Monday, February 11, 2008

The Cuban Secret


Elizabeth Eckford is depicted in this photograph taken by Will Counts in 1957. It is one of the top 100 photographs of the 20th century, according to the Associated Press. Hazel Massery is the white girl seen yelling at Eckford as Eckford attempted to enter the school on her first day.

When ever I have arguments about educating low income folks,
I dead cats in their tracks with one question.

The question is, why is it that Cuba has a 97% literacy rate,
when most
of its citizens/residents are cash poor?
A true story: in 1960, less than a year after their victory, Castro's government decided to wipe out illiteracy. They recruited 120,000 volunteer teachers, most of them young high school students. Armed only with books and Coleman-style gas lanterns, the volunteers entered the most remote areas, teaching peasants of all ages to read. The grim part of the story was that there were still counterrevolutionaries in the hills -- and they received support from the CIA. They knew the literacy brigades were helping solidify Castro's support among the peasantry, so the young volunteers were terrorized and at least one was murdered. But the campaign succeeded anyway. Practically overnight, Cuba's literacy rate rose to 97%, and it's now a little higher than that. By the way, the average Cuban's knowledge of the U.S. and of world events is astonishing.
Just a little something I want you to think about during this election

Something that I want you to think about while you read the newspaper.

Something I want you to think about the next time you read about
colleges with billion dollar endowments, or schools in the hood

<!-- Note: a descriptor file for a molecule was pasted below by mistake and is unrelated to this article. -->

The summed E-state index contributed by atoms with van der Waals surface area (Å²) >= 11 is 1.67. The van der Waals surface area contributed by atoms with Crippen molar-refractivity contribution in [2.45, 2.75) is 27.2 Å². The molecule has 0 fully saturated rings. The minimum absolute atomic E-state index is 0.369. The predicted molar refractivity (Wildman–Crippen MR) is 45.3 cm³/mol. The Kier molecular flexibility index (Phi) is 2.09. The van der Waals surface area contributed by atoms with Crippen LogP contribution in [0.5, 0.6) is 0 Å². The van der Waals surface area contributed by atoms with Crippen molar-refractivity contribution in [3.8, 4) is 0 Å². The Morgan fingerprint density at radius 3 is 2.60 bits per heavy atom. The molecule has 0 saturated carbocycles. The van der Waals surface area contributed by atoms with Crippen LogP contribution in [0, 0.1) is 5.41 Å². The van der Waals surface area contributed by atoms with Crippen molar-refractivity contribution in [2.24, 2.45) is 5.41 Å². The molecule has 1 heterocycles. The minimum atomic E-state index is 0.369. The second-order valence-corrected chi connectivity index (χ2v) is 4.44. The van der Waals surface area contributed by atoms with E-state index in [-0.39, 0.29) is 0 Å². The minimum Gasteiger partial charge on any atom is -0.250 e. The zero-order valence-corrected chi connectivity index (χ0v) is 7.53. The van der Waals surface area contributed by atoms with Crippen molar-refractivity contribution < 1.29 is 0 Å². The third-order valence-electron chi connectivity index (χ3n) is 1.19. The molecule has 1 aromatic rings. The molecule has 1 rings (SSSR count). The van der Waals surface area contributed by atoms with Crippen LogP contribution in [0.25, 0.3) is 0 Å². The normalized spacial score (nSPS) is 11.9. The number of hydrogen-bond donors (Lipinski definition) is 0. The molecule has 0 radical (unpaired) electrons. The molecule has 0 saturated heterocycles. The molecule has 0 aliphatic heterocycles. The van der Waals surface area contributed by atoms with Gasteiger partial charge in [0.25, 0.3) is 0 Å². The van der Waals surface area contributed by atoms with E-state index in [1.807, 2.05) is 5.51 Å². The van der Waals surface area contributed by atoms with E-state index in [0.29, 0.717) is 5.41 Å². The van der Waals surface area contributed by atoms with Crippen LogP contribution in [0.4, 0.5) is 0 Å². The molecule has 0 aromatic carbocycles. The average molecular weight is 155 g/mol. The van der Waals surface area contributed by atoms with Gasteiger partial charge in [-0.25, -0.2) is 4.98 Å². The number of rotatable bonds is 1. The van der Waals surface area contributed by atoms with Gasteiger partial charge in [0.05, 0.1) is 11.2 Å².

that have landed on the No Child Left Behind "closure/failure" list.

I want you to think about the effect that the failure of integration
has had on our current educational system.


What can a new president do to change the
way our children are educated?

Do we need to send our kids to Cuba?

Our Black boys in particular?



Anonymous said...

Hello M.DOT.

I've been reading your blog for a few months now, long enough that I don't remember how I came across it. I hope you keep it up: you've got voice.

I started to write a comment on your post about Half-Nelson, because I was disturbed at how many of my white friends thought so highly of a film that I thought romanticized Gosling's character, when he was a through and through dirtbag. He wasn't complicated. He only was presented that way because of his whiteness. I thought your point about screen time was apt. The movie should have been more about Epps' character.

Anyway, your post on literacy is an interesting one. When looked at through the lens of literacy, the US education system is pretty strong. 99%. This is the official stat that I would dispute, but nevertheless... 99% of our population is a huge number. And to educate that number of children of such different backgrounds ( I mean that literally... the diversity of our population is astounding) and needs (in terms of special education, in terms of poverty, in terms of ESL) is an incredible undertaking. Of course, we know who is in that 1%. Which is the point of your post.